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How To Take Credit For Your Work | U.S. Women Lost 5 Million Jobs Last Year | Inside Netflix’s First Diversity Report | And More

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Forbes Newsletters

You would be forgiven if, in the midst of the torrent of stressful news coming out of Washington D.C., you’re having trouble focusing on other news (or, really, having trouble focusing at all).

And so, you might not have seen that Margaret Keane is retiring from her role as CEO of Synchrony Financial in April, at which point
the S&P 500 will lose one of its 30 female CEOs. This fact is not lost on Keane, whom I spoke with on Tuesday. “The positive is I'm still going to be executive chair. And there's not a lot of women who are in an executive chair role,” she said.

We had a wide-ranging conversation, touching on everything from her first job (at the age of 10, for a costume-jeweler neighbor in Queens) to
why her post-CEO gig could involve an olive oil venture. But she made both a prediction and call to action on female leadership that didn’t make it into the story, and which I want to share with you here:

“I think it's something we all have to continue to pay attention to, and we’ve got to make sure we're developing the talent to have women ready for the big roles. But I think the announcement from Citigroup of Jane [Fraser, who will become CEO in February] is a big boost for women. And I think we'll continue to see more women become CEOs.”

Cheers to that!
Maggie

P.S.: My favorite advice on the site this week looks at
how to simplify your work and digital life, and reminds us all to “ruthlessly unsubscribe from promotional emails.” (I just hope this email is one you keep!)

Maggie McGrath

Maggie McGrath

Editor, ForbesWomen

 
Featured Story: Meet The Black Female-Founded Tech Company Boosting Corporate Inclusivity Through An Anonymous Database
 
 
 
Featured Story: Meet The Black Female-Founded Tech Company Boosting Corporate Inclusivity Through An Anonymous Database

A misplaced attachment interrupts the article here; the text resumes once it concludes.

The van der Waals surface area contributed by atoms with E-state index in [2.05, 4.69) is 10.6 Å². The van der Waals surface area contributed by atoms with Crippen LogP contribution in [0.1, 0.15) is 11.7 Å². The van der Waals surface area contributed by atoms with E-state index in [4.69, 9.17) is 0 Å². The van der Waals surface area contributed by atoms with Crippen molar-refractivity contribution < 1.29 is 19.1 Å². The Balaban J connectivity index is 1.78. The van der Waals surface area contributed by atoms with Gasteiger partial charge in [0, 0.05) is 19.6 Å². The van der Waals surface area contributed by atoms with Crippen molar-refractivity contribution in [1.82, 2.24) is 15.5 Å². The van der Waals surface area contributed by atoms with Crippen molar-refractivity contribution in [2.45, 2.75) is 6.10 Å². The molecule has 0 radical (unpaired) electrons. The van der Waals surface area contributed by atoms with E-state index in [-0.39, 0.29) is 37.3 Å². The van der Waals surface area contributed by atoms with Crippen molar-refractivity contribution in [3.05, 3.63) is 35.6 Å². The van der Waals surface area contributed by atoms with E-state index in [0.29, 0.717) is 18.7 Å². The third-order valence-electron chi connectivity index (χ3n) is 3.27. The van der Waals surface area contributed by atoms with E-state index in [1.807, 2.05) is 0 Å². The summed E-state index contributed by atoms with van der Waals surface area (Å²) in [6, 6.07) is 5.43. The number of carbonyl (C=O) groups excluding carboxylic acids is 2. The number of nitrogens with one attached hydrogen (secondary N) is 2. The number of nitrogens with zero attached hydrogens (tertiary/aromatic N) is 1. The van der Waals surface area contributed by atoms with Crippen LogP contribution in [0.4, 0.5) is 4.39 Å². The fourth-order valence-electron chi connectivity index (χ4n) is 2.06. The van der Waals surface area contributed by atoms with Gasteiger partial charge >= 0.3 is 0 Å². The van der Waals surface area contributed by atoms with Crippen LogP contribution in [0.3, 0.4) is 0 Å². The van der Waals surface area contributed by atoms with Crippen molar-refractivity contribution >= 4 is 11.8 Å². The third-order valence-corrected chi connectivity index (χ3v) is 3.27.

Former Harvard law school classmates Mandy Price and Star Carter are building a technology platform that is equipping 1,000 companies with the resources they need to create inclusive workplaces. Clients include Neiman Marcus, The Dallas Mavericks, and Yum! Brands, and last week, the duo closed a $3 million round of funding.

Read More →
 

ICYMI: Stories From The Week

The Bureau of Labor Statistics released the December jobs report on Friday, reporting that U.S. women lost a net 156,000 jobs during the month and more than 5 million jobs in 2020 as a whole. But these headlines don’t tell the full, complicated story of women in the workforce.

Denise Woodard, founder of the allergy-friendly food brand Partake Foods, became the first woman of color to raise $1 million for a food startup: last week she announced a $4.8 million series A round of funding, led by investors including Rihanna and the Black Star Fund.

Netflix released its first-ever inclusion report, finding women now make up 47% of its workforce, including its senior leadership. Black employees in the U.S. doubled in the last three years, to 8% of the workforce and 9% of the company’s leadership. Inclusion officer Vernā Myers called the results good progress but said “we’re not where we want to be, and we need to do better.”

CNN rising star Abby Phillip is getting a chance to shine on her own: on Monday, the network announced that Phillip has been promoted to senior political correspondent and will be taking the reins of Inside Politics Sunday from John King.

Former Chanel CEO Maureen Chiquet is joining the board of clean beauty company Credo. She will become the fifth female director, shifting the composition to 70% female leadership for the first time since Credo was founded in 2014 by Annie Jackson and the late Shashi Batra.

Check List

#1: Start crafting your retirement story. We often talk about retirement in hard numbers, like ages and savings goals. But thinking about the narrative arc of how you want to spend your time can help with longevity planning.

#2: Put up some guardrails. If you’re trying to not do something—like, say, consume alcohol as part of Dry Januaryprevent the behavior before it starts. In the case of Dry January, this means not buying alcohol when you’re in the store.

#3: Admit when it was a big deal. How often have you replied to a compliment by saying, “oh, it was nothing”? It’s both okay and helpful to your career to take credit for your work, so next time accept the praise by saying, “thank you for noticing!”

Across Forbes

 
2021 Forbes & TCS: Women & The Way Forward
 
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